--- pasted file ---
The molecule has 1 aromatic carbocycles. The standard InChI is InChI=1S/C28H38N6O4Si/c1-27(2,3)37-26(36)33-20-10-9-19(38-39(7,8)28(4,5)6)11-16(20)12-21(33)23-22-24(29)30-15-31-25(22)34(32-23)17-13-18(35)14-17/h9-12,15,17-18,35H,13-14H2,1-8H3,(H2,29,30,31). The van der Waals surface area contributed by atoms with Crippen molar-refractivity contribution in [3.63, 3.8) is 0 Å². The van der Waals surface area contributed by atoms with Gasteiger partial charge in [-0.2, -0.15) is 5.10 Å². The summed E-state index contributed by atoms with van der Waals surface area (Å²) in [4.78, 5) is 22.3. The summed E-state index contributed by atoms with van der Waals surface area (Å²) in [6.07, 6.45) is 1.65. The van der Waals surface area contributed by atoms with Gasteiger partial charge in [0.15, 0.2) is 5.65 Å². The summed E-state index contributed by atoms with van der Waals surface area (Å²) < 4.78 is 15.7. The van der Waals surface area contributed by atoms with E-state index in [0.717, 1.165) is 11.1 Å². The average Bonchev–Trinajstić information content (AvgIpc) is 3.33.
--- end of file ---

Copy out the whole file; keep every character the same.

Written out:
The molecule has 1 aromatic carbocycles. The standard InChI is InChI=1S/C28H38N6O4Si/c1-27(2,3)37-26(36)33-20-10-9-19(38-39(7,8)28(4,5)6)11-16(20)12-21(33)23-22-24(29)30-15-31-25(22)34(32-23)17-13-18(35)14-17/h9-12,15,17-18,35H,13-14H2,1-8H3,(H2,29,30,31). The van der Waals surface area contributed by atoms with Crippen molar-refractivity contribution in [3.63, 3.8) is 0 Å². The van der Waals surface area contributed by atoms with Gasteiger partial charge in [-0.2, -0.15) is 5.10 Å². The summed E-state index contributed by atoms with van der Waals surface area (Å²) in [4.78, 5) is 22.3. The summed E-state index contributed by atoms with van der Waals surface area (Å²) in [6.07, 6.45) is 1.65. The van der Waals surface area contributed by atoms with Gasteiger partial charge in [0.15, 0.2) is 5.65 Å². The summed E-state index contributed by atoms with van der Waals surface area (Å²) < 4.78 is 15.7. The van der Waals surface area contributed by atoms with E-state index in [0.717, 1.165) is 11.1 Å². The average Bonchev–Trinajstić information content (AvgIpc) is 3.33.